Netherlands GUE/NGL

Against (1)

1

Czechia GUE/NGL

2

Greece GUE/NGL

Against (1)

1

Germany GUE/NGL

Against (1)

1
icon: PPE-DE PPE-DE
29

Slovakia PPE-DE

For (1)

3

Netherlands PPE-DE

Against (1)

1

Czechia PPE-DE

Against (1)

1

Spain PPE-DE

1

United Kingdom PPE-DE

3
icon: PSE PSE
18

Ireland PSE

Against (1)

1

Hungary PSE

Against (1)

1

Lithuania PSE

Against (1)

1

Austria PSE

Against (2)

2

United Kingdom PSE

Against (1)

1

France PSE

Against (1)

1

Germany PSE

2

History

(these mark the time of scraping, not the official date of the change)

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Committee Opinion
body
EP
associated
False
committee_full
International Trade
committee
INTA
date
2005-08-30T00:00:00
rapporteur
name: VAN HECKE Johan group: Alliance of Liberals and Democrats for Europe abbr: ALDE
committees/2
body
EP
responsible
False
committee
INTA
date
2005-08-30T00:00:00
committee_full
International Trade
rapporteur
group: ALDE name: VAN HECKE Johan
council
  • body: CSL type: Council Meeting council: General Affairs meeting_id: 2701 url: http://register.consilium.europa.eu/content/out?lang=EN&typ=SET&i=SMPL&ROWSPP=25&RESULTSET=1&NRROWS=500&DOC_LANCD=EN&ORDERBY=DOC_DATE+DESC&CONTENTS=2701*&MEET_DATE=12/12/2005 date: 2005-12-12T00:00:00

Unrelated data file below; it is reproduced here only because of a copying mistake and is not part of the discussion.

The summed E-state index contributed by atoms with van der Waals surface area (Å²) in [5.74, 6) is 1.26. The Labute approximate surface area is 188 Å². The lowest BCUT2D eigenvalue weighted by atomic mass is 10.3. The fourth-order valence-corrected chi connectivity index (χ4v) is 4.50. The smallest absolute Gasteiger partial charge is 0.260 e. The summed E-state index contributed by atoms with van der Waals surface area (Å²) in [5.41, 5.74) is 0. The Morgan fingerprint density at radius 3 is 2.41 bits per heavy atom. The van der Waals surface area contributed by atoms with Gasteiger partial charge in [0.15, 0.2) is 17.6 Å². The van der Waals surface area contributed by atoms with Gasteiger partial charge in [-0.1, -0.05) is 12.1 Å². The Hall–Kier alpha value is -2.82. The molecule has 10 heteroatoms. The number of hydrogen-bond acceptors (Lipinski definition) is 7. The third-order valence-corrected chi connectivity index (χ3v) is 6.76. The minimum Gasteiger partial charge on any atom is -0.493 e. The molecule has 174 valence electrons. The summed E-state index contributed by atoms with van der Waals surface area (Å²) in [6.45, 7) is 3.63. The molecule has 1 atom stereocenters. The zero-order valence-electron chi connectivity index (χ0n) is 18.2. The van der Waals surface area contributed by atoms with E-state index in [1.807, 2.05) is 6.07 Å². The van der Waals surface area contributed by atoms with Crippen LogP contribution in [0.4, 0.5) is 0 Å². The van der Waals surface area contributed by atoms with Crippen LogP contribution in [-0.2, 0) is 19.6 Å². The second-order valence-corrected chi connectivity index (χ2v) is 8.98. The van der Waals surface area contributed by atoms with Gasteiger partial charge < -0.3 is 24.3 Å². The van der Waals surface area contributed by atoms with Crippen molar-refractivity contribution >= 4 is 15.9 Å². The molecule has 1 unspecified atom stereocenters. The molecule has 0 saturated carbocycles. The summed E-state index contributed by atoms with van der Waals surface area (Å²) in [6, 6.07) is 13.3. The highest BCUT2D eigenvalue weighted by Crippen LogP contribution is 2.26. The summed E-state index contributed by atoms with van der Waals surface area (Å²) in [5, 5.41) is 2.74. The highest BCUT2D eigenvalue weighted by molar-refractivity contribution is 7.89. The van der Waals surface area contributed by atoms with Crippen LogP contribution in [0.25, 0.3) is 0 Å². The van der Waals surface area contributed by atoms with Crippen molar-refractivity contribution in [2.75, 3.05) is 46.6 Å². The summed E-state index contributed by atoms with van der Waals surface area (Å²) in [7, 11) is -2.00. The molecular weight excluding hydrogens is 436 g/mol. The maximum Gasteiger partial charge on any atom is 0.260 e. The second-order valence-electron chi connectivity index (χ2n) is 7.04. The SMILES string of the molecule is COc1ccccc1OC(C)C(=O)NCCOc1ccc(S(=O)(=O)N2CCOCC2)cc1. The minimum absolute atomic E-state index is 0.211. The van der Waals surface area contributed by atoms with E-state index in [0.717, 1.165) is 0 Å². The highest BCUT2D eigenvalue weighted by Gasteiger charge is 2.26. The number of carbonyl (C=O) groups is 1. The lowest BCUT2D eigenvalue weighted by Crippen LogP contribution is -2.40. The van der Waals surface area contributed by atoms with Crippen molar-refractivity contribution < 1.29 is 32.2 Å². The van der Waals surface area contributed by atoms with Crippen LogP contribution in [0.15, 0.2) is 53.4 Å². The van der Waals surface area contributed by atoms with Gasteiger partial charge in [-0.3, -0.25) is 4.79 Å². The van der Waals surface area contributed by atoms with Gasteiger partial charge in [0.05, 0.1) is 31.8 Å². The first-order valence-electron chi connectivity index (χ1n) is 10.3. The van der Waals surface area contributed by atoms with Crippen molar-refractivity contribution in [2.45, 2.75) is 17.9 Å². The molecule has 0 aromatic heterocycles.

• body: CSL type: Council Meeting council: General Affairs meeting_id: 2691 url: http://register.consilium.europa.eu/content/out?lang=EN&typ=SET&i=SMPL&ROWSPP=25&RESULTSET=1&NRROWS=500&DOC_LANCD=EN&ORDERBY=DOC_DATE+DESC&CONTENTS=2691*&MEET_DATE=21/11/2005 date: 2005-11-21T00:00:00
docs
  • date: 2005-09-22T00:00:00 docs: title: PE362.615 type: Committee draft report body: EP
  • date: 2005-09-26T00:00:00 docs: title: PE362.845 type: Committee draft report body: EP
  • date: 2005-10-11T00:00:00 docs: title: PE364.672 type: Amendments tabled in committee body: EP
  • date: 2005-10-12T00:00:00 docs: url: http://www.europarl.europa.eu/sides/getDoc.do?type=COMPARL&mode=XML&language=EN&reference=PE362.573 title: PE362.573 committee: INTA type: Committee opinion body: EP
  • date: 2005-10-25T00:00:00 docs: url: http://www.europarl.europa.eu/sides/getDoc.do?type=COMPARL&mode=XML&language=EN&reference=PE364.665 title: PE364.665 committee: AFET type: Committee opinion body: EP
  • date: 2005-10-27T00:00:00 docs: url: http://www.europarl.europa.eu/sides/getDoc.do?type=REPORT&mode=XML&reference=A6-2005-318&language=EN title: A6-0318/2005 type: Committee report tabled for plenary, single reading body: EP
  • date: 2005-12-15T00:00:00 docs: url: /oeil/spdoc.do?i=4309&j=1&l=en title: SP(2005)5015 type: Commission response to text adopted in plenary
  • date: 2006-03-10T00:00:00 docs: url: /oeil/spdoc.do?i=4309&j=0&l=en title: SP(2006)0311 type: Commission response to text adopted in plenary